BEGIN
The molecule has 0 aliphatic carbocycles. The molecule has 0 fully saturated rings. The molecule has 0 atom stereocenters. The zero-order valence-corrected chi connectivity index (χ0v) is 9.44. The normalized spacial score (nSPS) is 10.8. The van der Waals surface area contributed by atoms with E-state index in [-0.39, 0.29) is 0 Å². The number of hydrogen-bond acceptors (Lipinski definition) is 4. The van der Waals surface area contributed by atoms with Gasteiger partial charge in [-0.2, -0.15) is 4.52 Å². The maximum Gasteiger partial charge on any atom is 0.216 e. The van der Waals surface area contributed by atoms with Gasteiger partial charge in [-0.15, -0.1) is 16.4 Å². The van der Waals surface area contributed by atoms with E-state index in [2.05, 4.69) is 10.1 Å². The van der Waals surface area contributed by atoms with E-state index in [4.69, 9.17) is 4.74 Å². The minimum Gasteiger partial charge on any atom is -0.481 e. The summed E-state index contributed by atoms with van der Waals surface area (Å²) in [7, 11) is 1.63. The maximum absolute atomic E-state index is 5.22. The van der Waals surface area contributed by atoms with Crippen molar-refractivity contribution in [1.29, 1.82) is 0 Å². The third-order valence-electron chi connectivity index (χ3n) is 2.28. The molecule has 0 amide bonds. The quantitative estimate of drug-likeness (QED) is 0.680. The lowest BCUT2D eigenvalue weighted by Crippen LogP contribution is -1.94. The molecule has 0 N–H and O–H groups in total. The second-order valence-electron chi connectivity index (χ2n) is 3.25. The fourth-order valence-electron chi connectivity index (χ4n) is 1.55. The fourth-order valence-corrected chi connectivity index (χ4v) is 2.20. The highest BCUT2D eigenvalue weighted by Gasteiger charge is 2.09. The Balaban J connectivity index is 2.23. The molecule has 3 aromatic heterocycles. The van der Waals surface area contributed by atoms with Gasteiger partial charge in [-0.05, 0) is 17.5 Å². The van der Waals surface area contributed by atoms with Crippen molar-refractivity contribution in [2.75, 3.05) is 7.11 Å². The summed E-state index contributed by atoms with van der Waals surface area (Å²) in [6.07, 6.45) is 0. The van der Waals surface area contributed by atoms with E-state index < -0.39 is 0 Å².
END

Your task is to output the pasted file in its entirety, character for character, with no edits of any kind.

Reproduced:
The molecule has 0 aliphatic carbocycles. The molecule has 0 fully saturated rings. The molecule has 0 atom stereocenters. The zero-order valence-corrected chi connectivity index (χ0v) is 9.44. The normalized spacial score (nSPS) is 10.8. The van der Waals surface area contributed by atoms with E-state index in [-0.39, 0.29) is 0 Å². The number of hydrogen-bond acceptors (Lipinski definition) is 4. The van der Waals surface area contributed by atoms with Gasteiger partial charge in [-0.2, -0.15) is 4.52 Å². The maximum Gasteiger partial charge on any atom is 0.216 e. The van der Waals surface area contributed by atoms with Gasteiger partial charge in [-0.15, -0.1) is 16.4 Å². The van der Waals surface area contributed by atoms with E-state index in [2.05, 4.69) is 10.1 Å². The van der Waals surface area contributed by atoms with E-state index in [4.69, 9.17) is 4.74 Å². The minimum Gasteiger partial charge on any atom is -0.481 e. The summed E-state index contributed by atoms with van der Waals surface area (Å²) in [7, 11) is 1.63. The maximum absolute atomic E-state index is 5.22. The van der Waals surface area contributed by atoms with Crippen molar-refractivity contribution in [1.29, 1.82) is 0 Å². The third-order valence-electron chi connectivity index (χ3n) is 2.28. The molecule has 0 amide bonds. The quantitative estimate of drug-likeness (QED) is 0.680. The lowest BCUT2D eigenvalue weighted by Crippen LogP contribution is -1.94. The molecule has 0 N–H and O–H groups in total. The second-order valence-electron chi connectivity index (χ2n) is 3.25. The fourth-order valence-electron chi connectivity index (χ4n) is 1.55. The fourth-order valence-corrected chi connectivity index (χ4v) is 2.20. The highest BCUT2D eigenvalue weighted by Gasteiger charge is 2.09. The Balaban J connectivity index is 2.23. The molecule has 3 aromatic heterocycles. The van der Waals surface area contributed by atoms with Gasteiger partial charge in [-0.05, 0) is 17.5 Å². The van der Waals surface area contributed by atoms with Crippen molar-refractivity contribution in [2.75, 3.05) is 7.11 Å². The summed E-state index contributed by atoms with van der Waals surface area (Å²) in [6.07, 6.45) is 0. The van der Waals surface area contributed by atoms with E-state index < -0.39 is 0 Å².